If you are a thinking American, or an American who has resolved to start thinking deeply about this country's future, you need to set aside twenty minutes and carefully read this. If you're an Angliophile, you have a special reason to read it. And if you're a recovering multi-culturalist or just a typical Westerner who's been deprived of an accurate look at history by a system rigged in favor of the multi-culturalists, you need to read it. And if you just enjoy lively writing, don't miss it either.
Yes, I know it's long. But your country deserves a few minutes of your time.
And though my lack of education hasn't hurt me none...
It's generally accepted (but increasingly questioned) that a college diploma increases a young person's lifetime earning power. Whether this will remain true or not, what I find a more interesting and disturbing question is whether or not they're really learning much of anything in submitting to this expensive and lengthy drill:
A study of more than 2,300 undergraduates found 45 percent of students show no significant improvement in the key measures of critical thinking, complex reasoning and writing by the end of their sophomore years.
Not much is asked of students, either. Half did not take a single course requiring 20 pages of writing during their prior semester, and one-third did not take a single course requiring even 40 pages of reading per week.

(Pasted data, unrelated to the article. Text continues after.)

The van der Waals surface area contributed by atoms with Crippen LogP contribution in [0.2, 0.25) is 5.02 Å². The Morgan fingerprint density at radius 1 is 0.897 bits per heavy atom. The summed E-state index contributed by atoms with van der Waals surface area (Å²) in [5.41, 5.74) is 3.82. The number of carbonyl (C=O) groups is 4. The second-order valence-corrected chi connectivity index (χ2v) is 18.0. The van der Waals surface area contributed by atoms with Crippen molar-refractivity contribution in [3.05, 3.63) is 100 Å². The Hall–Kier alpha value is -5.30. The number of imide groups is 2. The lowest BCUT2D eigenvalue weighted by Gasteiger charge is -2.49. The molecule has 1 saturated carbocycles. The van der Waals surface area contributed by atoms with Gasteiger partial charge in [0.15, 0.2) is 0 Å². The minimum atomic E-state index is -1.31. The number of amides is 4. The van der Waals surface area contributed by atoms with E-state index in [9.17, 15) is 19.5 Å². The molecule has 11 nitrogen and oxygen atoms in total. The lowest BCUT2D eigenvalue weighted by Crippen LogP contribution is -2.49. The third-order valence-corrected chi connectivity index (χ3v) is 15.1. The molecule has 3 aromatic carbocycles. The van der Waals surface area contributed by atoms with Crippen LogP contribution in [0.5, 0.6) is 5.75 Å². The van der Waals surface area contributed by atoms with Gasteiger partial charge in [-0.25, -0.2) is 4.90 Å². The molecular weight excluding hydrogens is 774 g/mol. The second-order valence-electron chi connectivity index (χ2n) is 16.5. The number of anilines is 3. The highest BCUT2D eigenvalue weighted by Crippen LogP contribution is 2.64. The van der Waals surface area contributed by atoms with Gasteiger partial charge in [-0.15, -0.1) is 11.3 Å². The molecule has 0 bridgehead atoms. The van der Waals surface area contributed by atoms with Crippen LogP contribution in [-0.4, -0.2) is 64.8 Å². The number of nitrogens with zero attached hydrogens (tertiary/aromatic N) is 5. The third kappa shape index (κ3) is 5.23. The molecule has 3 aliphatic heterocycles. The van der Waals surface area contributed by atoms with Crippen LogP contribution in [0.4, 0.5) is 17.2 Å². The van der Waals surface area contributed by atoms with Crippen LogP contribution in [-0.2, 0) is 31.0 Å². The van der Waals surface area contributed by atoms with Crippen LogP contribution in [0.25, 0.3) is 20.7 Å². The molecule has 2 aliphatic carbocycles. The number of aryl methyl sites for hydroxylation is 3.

The findings are in a new book, "Academically Adrift: Limited Learning on College Campuses," by sociologists Richard Arum of New York University and Josipa Roksa of the University of Virginia. An accompanying report argues against federal mandates holding schools accountable, a prospect long feared in American higher education.
"The great thing — if you can call it that — is that it's going to spark a dialogue and focus on the actual learning issue," said David Paris, president of the New Leadership Alliance for Student Learning and Accountability, which is pressing the cause in higher education. "What kind of intellectual growth are we seeing in college?"
The study, an unusually large-scale effort to track student learning over time, comes as the federal government, reformers and others argue that the U.S. must produce more college graduates to remain competitive globally. But if students aren't learning much, that calls into question whether boosting graduation rates will provide that edge.
Incredible as it sounds, I think most of us realize that it's true...I'm appalled at the level of literacy, written and spoken communication skills (though 100% of resumes now say "excellent verbal and written communication skills"), and ability to think among the recent college graduates with whom I interact. But hey, it's getting them a good paycheck. Why would you need to speak, write, or think critically?
[An aside: a young man sharing a meal with us tonight said his first class today in a new course surprised him. The instructor actually talked to them, taught them, rather than reading from PowerPoint slides for the whole class period. Technology has taken a lot of the guesswork out of teaching a college class...and a lot of the human value.]